Thomas K. Young, Cedar County Guerrilla
On the first charge, the first specification was that Young had jayhawked through Cedar County with a gang of guerrillas, plundering and committing various depredations. The second specification was that, after returning home from General Price's Missouri State Guard in the late fall of 1861, he had exerted himself during December of that year and January, February, and March of 1862 to "stir up rebellion" in Cedar County. Specifications 3 and 4 both had to do with Young's participation in Colonel James M. "Polk" Frazier's raid on Humansville in Polk County in late March. Specification 5 was that Young, at the head of a party of guerrillas, had led a jaunt from Montevallo in Vernon County to the Caplinger's Mill area of Cedar County, committing depredations along the way.
Both specifications on the charge of murder had to do with the raid on Humansville, during which Benjamin Smith, a Union man, was killed. On the robbery charge, the only count was that Young had stolen 200 bushels of corn and 40 bushels of wheat from James M. Cooley, another "good and loyal citizen of the United States."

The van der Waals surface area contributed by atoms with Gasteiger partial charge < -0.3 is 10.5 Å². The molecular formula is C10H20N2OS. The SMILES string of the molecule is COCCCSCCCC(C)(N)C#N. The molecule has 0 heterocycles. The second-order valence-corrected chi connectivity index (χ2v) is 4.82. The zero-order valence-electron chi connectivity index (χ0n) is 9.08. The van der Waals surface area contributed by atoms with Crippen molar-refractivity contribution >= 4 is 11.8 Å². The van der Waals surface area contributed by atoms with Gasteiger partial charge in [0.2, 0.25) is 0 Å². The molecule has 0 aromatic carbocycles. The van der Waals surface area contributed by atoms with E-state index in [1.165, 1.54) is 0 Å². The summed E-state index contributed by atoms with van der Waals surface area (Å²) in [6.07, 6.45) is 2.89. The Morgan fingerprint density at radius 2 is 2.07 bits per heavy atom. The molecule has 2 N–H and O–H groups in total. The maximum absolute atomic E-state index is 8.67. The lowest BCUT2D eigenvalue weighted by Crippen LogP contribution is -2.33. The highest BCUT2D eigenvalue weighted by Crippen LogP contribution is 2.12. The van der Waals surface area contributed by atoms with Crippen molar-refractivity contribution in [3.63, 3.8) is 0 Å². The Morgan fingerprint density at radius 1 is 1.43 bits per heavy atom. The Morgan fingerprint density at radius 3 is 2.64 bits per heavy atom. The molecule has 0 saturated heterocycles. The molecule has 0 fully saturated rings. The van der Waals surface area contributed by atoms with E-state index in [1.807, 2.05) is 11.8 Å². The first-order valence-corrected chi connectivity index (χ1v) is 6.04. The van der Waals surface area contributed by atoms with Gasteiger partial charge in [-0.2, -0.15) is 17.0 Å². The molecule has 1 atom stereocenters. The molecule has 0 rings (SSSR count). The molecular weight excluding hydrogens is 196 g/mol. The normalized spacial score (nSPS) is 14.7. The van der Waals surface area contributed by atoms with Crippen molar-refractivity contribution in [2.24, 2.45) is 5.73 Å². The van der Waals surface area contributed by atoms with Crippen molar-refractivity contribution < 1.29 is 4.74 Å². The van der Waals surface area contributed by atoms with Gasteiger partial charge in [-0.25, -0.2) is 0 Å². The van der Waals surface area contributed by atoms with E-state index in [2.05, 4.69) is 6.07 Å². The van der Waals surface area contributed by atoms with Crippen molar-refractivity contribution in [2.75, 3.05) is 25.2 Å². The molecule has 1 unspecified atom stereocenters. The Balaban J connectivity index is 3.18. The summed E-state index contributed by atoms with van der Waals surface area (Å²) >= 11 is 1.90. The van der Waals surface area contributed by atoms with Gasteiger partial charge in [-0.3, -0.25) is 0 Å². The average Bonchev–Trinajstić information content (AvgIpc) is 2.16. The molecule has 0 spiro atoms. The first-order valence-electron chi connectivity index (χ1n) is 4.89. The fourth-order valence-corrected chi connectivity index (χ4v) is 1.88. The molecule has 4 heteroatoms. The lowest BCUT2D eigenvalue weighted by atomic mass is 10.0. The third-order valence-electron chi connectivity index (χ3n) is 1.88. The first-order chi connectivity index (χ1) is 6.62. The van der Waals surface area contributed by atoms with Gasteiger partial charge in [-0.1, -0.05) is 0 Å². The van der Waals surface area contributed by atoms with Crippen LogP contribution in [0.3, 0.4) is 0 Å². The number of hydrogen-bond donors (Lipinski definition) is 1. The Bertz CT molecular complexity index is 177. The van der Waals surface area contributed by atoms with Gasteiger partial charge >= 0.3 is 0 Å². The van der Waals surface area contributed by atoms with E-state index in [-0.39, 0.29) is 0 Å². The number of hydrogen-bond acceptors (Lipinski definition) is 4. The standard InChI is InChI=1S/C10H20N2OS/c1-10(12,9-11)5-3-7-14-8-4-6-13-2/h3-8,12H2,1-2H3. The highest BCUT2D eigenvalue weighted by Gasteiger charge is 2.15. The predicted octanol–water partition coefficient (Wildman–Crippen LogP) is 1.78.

Young was found guilty on counts 1,2, and 5 of the first charge and not guilty on counts 3 and 4. On the most serious charge of murder, he was found not guilty of both specifications and not guilty of the charge. On the charge of robbery, he was found guilty of both the charge and the specification. He was sentenced to be shot to death. However, as in the case of Thomas Caldwell, the findings of the commission were forwarded to President Lincoln for review. Unlike in Caldwell's case, the president ruled in favor of the condemned man in Young's case. He said that the death sentence was "inoperative" because it had not been approved by the officer who had ordered the court martial, and he directed that Young be released.